Interoperability of United States and Canadian Armed Forces

Article excerpt

I. INTRODUCTION

When the soldiers of the First Special Service Force (FSSF) scaled the sheer cliffs of Mount de la Difensa in Italy during the evening of December 2, 1943, they surprised the German defenders and seized key terrain that had resisted such capture for months. (1) The complexity of this operation would have challenged the elite infantry forces of either Canada or the United States. Nevertheless, this unit, composed of soldiers wearing the uniforms of both nations and led by both Canadian and United States officers and noncommissioned officers, accomplished this and other equally difficult missions during the latter part of WWII. (2)

Since WWII, Canada and the United States (U.S.) have built on this legacy, forging a remarkable military partnership, performing combined (3) or multinational (4) military operations. Perhaps the most visible and well-known partnership is embodied in the NORAD Agreement (5), which created the North American Aerospace Defense Command (NORAD) located in Colorado Springs, Colorado. This Cold War-era partnership retains its relevance and vitality during the evolving transnational or terrorist threat to the two nations. In an Exchange of Notes in December 2002, the U.S. and Canada "affirmed the merits of broadening bi-national defence arrangements in order to:

1. prevent or mitigate threats or attacks by terrorists or others on Canada or the United States; and

2. ensure a cooperative and well-coordinated response to national requests for military assistance in relation to terrorist, or other, threats or attacks, natural disasters, or other major emergencies in Canada or the United States." (6)

Another, more recent, example of military cooperation is Operation APOLLO, in which U.S. and Canadian infantry units conducted combat operations in Afghanistan against Taliban and Al Qaeda forces. (7)

Unity of effort in a combined or multinational operation is a fundamental principle of operation. (8) The objectives of the operation must be clearly defined by the leader of the operation and supported by each member nation. The planning and conduct of such combined operations must take into account the national and international legal obligations of the respective nations. Differing obligations may result in an inability to operate smoothly as a combined force, pursuing a common goal. These challenges to the "interoperability" (9) of Canadian and U.S. Forces are not insurmountable.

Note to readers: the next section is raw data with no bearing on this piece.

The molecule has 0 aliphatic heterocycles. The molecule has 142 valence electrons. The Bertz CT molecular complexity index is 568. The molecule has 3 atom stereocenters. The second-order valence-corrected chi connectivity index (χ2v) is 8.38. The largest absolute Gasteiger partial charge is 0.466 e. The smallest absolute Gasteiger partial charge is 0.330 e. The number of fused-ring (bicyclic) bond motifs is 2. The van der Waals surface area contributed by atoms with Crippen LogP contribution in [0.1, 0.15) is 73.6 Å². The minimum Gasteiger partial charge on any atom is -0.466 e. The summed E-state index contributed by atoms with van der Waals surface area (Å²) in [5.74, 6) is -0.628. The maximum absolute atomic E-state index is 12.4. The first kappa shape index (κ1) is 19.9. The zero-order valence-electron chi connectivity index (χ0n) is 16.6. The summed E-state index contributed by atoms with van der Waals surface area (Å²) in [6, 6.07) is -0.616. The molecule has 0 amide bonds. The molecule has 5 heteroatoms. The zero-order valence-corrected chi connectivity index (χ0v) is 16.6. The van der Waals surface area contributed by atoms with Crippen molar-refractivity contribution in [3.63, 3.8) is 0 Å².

Military attorneys are essential to the process of achieving this interoperability. They assist in identifying the potential points of friction, such as critical differences in rules for use of force or employment of certain weapons, so that the differences can be resolved during the planning of the operation. This article will address the role that attorneys and the law play in promoting unity of effort in combined U.S. and Canadian operations. It will (1) provide an overview of the process by which attorneys in each nation's armed forces provide legal advice on operations, (2) identify the key differences in international legal obligations of each nation, and (3) discuss how national differences can be resolved, as illustrated by the issues of land mines and use of deadly force.

II. LEGAL REVIEW OF MILITARY OPERATIONS

A. U.S. Approach

The Department of Defense has established a comprehensive program to ensure the law of war (10) is understood and complied with by all members of the armed forces. One of the central requirements of this program is that qualified legal advisers review all plans, policies, and rules of engagement to ensure their consistency with the law of war obligations of the United States. (11) The discipline of "operational law" (12) provides the framework for legal advisers to fulfill this responsibility.

1. Emergence of Operational Law. Attorneys in the U.S. military trace their lineage to 1775, when George Washington appointed Colonel William Tudor as the first Judge Advocate of the Continental Army. …